WHY DID WOMEN GAIN THE VOTE? (THE SUFFRAGISTS (KU (The tactics used by the…
WHY DID WOMEN GAIN THE VOTE?
The tactics used by the NUWSS were often overlooked in comparison to the militancy of the WSPU. The NUWSS adopted methods such as Peaceful Protests, leaflets, rallies and talking with MPs.
This was significant as the suffragists 'set the ball rolling' for the votes for women cause and gained respect through their peaceful, political campaigning.
However the impact of the NUWSS was limited as the suffragists were often criticised for being elitist; their membership was overwhelmingly middle class and initially they only campaigned for middle-class enfranchisement..
In 1912, the conciliation Bill which would have given the vote to 1 million women was defeated in Parliament by a margin of just 18 votes, however the suffragists were responsible for the 280,000 signatures on he petition and getting the backing of 36 MPs.
This was significant as the suffragists gained the backing of the Labour Party by the 1900s and had worked hard to gain support from other MPs of whom 50% had stated their support for the cause, showing the peaceful tactics were effective.
Overall this was the most significant factor in helping woman achieve the vote as the political campaigning of the suffragists was vital to women achieving the vote. Their campaigning helped to prove woman were capable of being politically involved and crucially won support from politicians, including the Labour party who were heavily involved in granting women the right to vote.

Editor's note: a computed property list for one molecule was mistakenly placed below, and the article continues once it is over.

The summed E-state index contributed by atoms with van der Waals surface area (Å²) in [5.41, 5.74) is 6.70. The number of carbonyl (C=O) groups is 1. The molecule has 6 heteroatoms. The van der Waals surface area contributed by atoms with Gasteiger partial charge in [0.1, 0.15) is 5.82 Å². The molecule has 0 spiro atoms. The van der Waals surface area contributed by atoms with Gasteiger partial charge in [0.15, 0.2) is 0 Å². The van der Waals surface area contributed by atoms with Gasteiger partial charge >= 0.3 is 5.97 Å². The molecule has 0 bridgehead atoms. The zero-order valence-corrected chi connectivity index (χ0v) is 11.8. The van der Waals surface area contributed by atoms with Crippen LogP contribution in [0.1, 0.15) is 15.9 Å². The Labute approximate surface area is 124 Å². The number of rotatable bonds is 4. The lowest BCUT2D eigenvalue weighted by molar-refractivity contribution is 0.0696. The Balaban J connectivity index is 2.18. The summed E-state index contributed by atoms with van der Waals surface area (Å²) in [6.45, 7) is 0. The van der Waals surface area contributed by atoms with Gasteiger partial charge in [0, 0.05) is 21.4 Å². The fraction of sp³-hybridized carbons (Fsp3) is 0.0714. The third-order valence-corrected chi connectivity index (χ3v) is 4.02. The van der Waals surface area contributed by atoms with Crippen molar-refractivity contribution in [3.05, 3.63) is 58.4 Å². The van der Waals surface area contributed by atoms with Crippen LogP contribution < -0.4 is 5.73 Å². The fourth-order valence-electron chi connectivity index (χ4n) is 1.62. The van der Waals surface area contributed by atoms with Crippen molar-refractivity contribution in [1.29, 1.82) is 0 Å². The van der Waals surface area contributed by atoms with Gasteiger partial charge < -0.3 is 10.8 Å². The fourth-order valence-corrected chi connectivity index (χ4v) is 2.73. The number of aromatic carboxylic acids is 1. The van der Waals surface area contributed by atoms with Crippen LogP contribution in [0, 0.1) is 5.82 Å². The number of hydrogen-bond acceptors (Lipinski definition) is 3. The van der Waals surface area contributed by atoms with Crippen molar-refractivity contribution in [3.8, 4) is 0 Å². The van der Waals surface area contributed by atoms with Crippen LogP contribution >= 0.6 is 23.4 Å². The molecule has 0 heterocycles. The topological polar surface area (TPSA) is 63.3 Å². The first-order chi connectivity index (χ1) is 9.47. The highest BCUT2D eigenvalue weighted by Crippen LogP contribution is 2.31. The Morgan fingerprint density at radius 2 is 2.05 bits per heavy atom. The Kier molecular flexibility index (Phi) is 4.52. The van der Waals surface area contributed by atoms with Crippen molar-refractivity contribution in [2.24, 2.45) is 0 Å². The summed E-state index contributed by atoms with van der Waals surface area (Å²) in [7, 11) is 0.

Although the work of the militant suffragettes was very significant in gaining the media attention and drama that the suffragists lacked, it was not more significant than the role of the NUWSS, who through years of campaigning gained respect and alliances with the government which cannot be said for the WSPU.
The WSPU adopted violent methods; starting fires, smashing windows, pouring acid into letter boxes and assaulting police officers
This was significant in helping women achieve the vote as the work of the WSPU was hugely publicised and gained lots of media attention, therefore spreading the message of the suffragettes, loud and clear.
However , although the suffragettes certainly gained momentum and media attention from their militant tactics, much of the attention they received was negative and therefore it is fair to say that the suffragettes 'marched the cause backwards' as it became easier to argue against female suffrage due to their militancy which many regarded as stupid
The WSPU adopted the the dangerous tacticts of going on hunger strikes whilst in prison.
This was significant as the government gained bad publicity due to the deaths of many suffragettes such as Mary Clark and Jean Hewart who became martyrs for the cause.
Furthermore the impact of this factor was significant as the rebellion in prisons led to the Cat and Mouse Act in 1913, highlighting the pressure the group put the government under and the power they had over them
Overall, the WSPU were a significant factor in helping women achieving the vote as the militancy of the suffragettes was in itself crucial in breaking down stereotypes of the roles of women. Just by adopting violent tactics the suffragettes were moving into the 'male sphere'.
However, thus was not completely significant as many historians have argued that the militancy and in particular the Wild Period hindered the movement rather than helped as by 1914 many WSPU leaders were hiding or in jail.
The treatment towards politicians did nothing to change their opinion on votes for women and the campaign lost public support as the group were seen as common criminals as opposed to respectable women. Finally it can be said that the violent tactics made it easy to ‘prove’ irresponsibility and irrationality of women and damaged the positive work done by the suffragists, therefore the WSPU were not as significant as the NUWSS in helping women achieve the vote.